Written by Jeff Mackey
Cheer up, Grey's Anatomy fans! No, we cannot make the new season start any earlier than planned—but we do have some news to tide you over until you can get your weekly dose of medicine, drama, and sticky situations!
It seems that cast member Sandra Oh has been up to a little plot-scheming of her own in the offseason. The vegan vixen has recently divulged her not-so-super-secret plan to turn her costars vegan too!
The television doctor recently treated a group of cast and crew members to a 100 percent cruelty-free lunch at Truly Vegan in Hollywood. Has it worked? Turns out Mr. McDreamy himself, Patrick Dempsey, thoroughly enjoyed the restaurant's chocolate vegan cake, and Ellen Pompeo has become a frequent customer!
Maybe all those script readings and hours on the Grey's set has taught the cast and crew a thing or two about the health benefits of a plant-based diet! Oh yeah, and it probably helps that vegan food doesn't taste like grass and soggy sticks, contrary to what some meatheads and unweaned grownups believe.
One can only wait and see if Sandra's plot will play out in the new season! In the meantime, though, why not make your friends swoon with a delicious cruelty-free concoction of your own?
Happy birthday to the largest and hardest-hitting animal rights group known to humankind! We're bold, pragmatic, and provocative, and in our old age, we're only getting better at meeting the needs of animals the world over—and we even manage to look good doing it. Seriously, have you checked out our campaigns recently? 28 must be the new 20, 'cause we keep getting sexier!
However, some people think that some of our campaigns "cross the line." Hmmm, if you were in a battle for your life—as the billions-with-a-"b" of animals in slaughterhouses, on fur farms, in laboratories, and in circuses are—wouldn't you want a defender to come to your rescue who is mighty ferocious and not afraid to take some flak? Well, in 28 years, PETA has never backed down from a fight. And believe you me, we can take a hit. Lawsuits, federal investigations, infiltrators, slanderous news articles … the list go on. Yet we're stronger than ever in our relentless battle for what's right, and we're gaining momentum every day.
From the boardroom to the classroom, we employ every tactic and tool we can get our eager hands on in the defense of animals, so send us your ideas and we might add 'em. Now, maybe you've only heard about the colorful tactics we use to catch the media's attention, but that's only a fraction of what we do. Here's a quote from PETA President Ingrid E. Newkirk:
Few people know the depth of our work, as it is mostly our stunts that make the news. While cruelty to animals is a serious matter that should elicit widespread public outrage, efforts to reach the public through more serious means often fall on deaf ears in a world in which sex sells and there are both a war and an economic downturn. . . . Forgive us our bikinis and our shock tactics, but our message that all beings—both human and nonhuman—deserve compassion and respect is one that we must work hard to make heard.
So, in celebration of our anniversary, we decided to give y'all some free goodies for showing us your stuff. Here's the contest—let us know your favorite PETA victories (you can totally cheat by going to this heartwarming site), and you'll be entered to win a copy of the acclaimed documentary I Am an Animal on DVD. It answers quite a few questions about PETA and our tireless president that you might have had—and it just might get ya fired up enough to join us! If so, we've got a bikini with your name on it!
Written by Missy Lane
After a two-year stint of showing off his finely chiseled physique in America, David—as in Michelangelo's "David"—is returning home to Italy. Only, he's leaving a new man—or should we say, a new sculpture?
Yes, Michelangelo's most famous sculpture has taken a little bit of the U.S. with him, in the form of 50-plus pounds of extra fat. Looks like David consumed the standard American diet of hamburgers, chicken wings, glasses of milk, and cheese on everything!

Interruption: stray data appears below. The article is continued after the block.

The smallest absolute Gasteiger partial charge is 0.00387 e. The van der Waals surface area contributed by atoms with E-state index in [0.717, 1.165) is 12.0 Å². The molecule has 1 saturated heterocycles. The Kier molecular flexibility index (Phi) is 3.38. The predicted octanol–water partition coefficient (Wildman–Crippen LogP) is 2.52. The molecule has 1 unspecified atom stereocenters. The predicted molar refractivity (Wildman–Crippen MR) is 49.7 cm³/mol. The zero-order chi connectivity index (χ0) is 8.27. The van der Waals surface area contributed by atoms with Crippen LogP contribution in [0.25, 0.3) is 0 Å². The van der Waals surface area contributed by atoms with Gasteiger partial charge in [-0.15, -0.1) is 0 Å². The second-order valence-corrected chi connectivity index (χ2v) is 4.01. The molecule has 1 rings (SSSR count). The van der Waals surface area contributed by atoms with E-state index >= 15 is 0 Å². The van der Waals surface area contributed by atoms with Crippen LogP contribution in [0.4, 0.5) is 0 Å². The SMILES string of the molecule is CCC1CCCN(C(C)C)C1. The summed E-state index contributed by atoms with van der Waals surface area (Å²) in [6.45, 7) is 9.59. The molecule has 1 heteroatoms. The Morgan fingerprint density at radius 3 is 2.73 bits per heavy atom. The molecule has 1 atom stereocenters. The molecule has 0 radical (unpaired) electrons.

The image was actually created by advertising agency Scholz & Friends, which is based in Germany, for an ad campaign they're running to get people up off their rumps and active with healthy doses of daily exercise.
Coincidently, the fat "David" image has surfaced right on the heels of our request to put up ads along the U.S.-Mexican border to warn crossing immigrants about the United States' severely unhealthy meat- and dairy-centered diet.
Obesity is one of the leading health problems in this country for people of all ages—and it's really not shocking, given the poor eating habits and exercise regimens of most Americans.
The good news is that you don't have to be a part of America's expanding-waistline problem. Adults who follow a vegan diet on average weigh 10 to 20 lbs. less than their meat-eating and dairy-guzzling counterparts. Plus, meat, dairy, and egg consumption is linked to asthma and increases a person's chances of getting certain cancers by 40 percent! If you're looking to build the healthy, well-defined body that "David" is best known for, we recommend laying off the animal products. Your looks and health will thank you.
You hear politicians and journalists complain all the time about how grueling it is to follow the campaign trail, but none of those guys ever had to do it in a pink pig costume (to my knowledge). So I want to take a moment to recognize my colleague Ashley Byrne and the brave PETA interns Chris Arellano and Lacey Knox who have been showing up at campaign stops around the country to drum up support for PETA’s call for an excise tax on meat. These pics from South Carolina—where the pigs were a big hit with democrats and republicans alike—are pretty damn adorable.
Someone should probably tell this pig and cow that they’re not going to win any elections if their only platform is raising taxes, but the argument is a solid one: In addition to being a leading cause of global warming, meat causes cancer and heart disease—driving health-care costs through the roof. Alcohol, tobacco, and gasoline are subject to a “sin” tax, so meat should be too. We’re asking congress to tax meat at 10 cents per pound to offset its staggering costs, and these two have been following the presidential candidates all around the campaign trail to make that point. In a Mustang Convertible, which gives the whole thing a bit of flair. This pic’s from one of the Iowa stops:
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Almost all of us grew up eating meat, wearing leather, and going to circuses and zoos. We never considered the impact of these actions on the animals involved. For whatever reason, you are now asking the question: Why should animals have rights? Read more.